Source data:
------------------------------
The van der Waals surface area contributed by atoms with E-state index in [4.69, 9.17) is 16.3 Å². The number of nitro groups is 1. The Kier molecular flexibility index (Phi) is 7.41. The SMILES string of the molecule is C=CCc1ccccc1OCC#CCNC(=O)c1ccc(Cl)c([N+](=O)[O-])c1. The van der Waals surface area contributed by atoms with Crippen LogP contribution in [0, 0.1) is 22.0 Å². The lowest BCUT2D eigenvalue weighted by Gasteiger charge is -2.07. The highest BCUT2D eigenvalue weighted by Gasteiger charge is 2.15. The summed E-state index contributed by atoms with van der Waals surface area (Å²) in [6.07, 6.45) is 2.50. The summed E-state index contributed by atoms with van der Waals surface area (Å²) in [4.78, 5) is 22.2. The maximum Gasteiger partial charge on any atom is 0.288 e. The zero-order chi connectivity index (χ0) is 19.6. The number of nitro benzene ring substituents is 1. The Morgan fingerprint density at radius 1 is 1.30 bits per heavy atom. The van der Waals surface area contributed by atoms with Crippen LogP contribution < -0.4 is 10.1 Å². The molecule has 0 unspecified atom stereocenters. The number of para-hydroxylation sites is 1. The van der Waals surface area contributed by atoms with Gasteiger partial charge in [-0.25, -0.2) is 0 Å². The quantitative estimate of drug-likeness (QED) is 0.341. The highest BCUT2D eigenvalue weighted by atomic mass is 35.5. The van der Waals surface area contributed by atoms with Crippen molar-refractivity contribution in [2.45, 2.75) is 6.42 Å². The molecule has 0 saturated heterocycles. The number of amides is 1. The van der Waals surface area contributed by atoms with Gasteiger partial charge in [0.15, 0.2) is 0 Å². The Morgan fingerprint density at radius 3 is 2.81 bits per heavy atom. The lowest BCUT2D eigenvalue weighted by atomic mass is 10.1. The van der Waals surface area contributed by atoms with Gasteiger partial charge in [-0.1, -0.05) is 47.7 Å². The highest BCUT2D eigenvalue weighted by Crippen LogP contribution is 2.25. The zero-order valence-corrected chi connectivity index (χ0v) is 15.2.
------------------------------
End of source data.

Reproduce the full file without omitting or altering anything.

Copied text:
The van der Waals surface area contributed by atoms with E-state index in [4.69, 9.17) is 16.3 Å². The number of nitro groups is 1. The Kier molecular flexibility index (Phi) is 7.41. The SMILES string of the molecule is C=CCc1ccccc1OCC#CCNC(=O)c1ccc(Cl)c([N+](=O)[O-])c1. The van der Waals surface area contributed by atoms with Crippen LogP contribution in [0, 0.1) is 22.0 Å². The lowest BCUT2D eigenvalue weighted by Gasteiger charge is -2.07. The highest BCUT2D eigenvalue weighted by Gasteiger charge is 2.15. The summed E-state index contributed by atoms with van der Waals surface area (Å²) in [6.07, 6.45) is 2.50. The summed E-state index contributed by atoms with van der Waals surface area (Å²) in [4.78, 5) is 22.2. The maximum Gasteiger partial charge on any atom is 0.288 e. The zero-order chi connectivity index (χ0) is 19.6. The number of nitro benzene ring substituents is 1. The Morgan fingerprint density at radius 1 is 1.30 bits per heavy atom. The van der Waals surface area contributed by atoms with Crippen LogP contribution < -0.4 is 10.1 Å². The molecule has 0 unspecified atom stereocenters. The number of para-hydroxylation sites is 1. The van der Waals surface area contributed by atoms with Gasteiger partial charge in [-0.25, -0.2) is 0 Å². The quantitative estimate of drug-likeness (QED) is 0.341. The highest BCUT2D eigenvalue weighted by atomic mass is 35.5. The van der Waals surface area contributed by atoms with Crippen molar-refractivity contribution in [2.45, 2.75) is 6.42 Å². The molecule has 0 saturated heterocycles. The number of amides is 1. The van der Waals surface area contributed by atoms with Gasteiger partial charge in [0.15, 0.2) is 0 Å². The Morgan fingerprint density at radius 3 is 2.81 bits per heavy atom. The lowest BCUT2D eigenvalue weighted by atomic mass is 10.1. The van der Waals surface area contributed by atoms with Gasteiger partial charge in [-0.1, -0.05) is 47.7 Å². The highest BCUT2D eigenvalue weighted by Crippen LogP contribution is 2.25. The zero-order valence-corrected chi connectivity index (χ0v) is 15.2.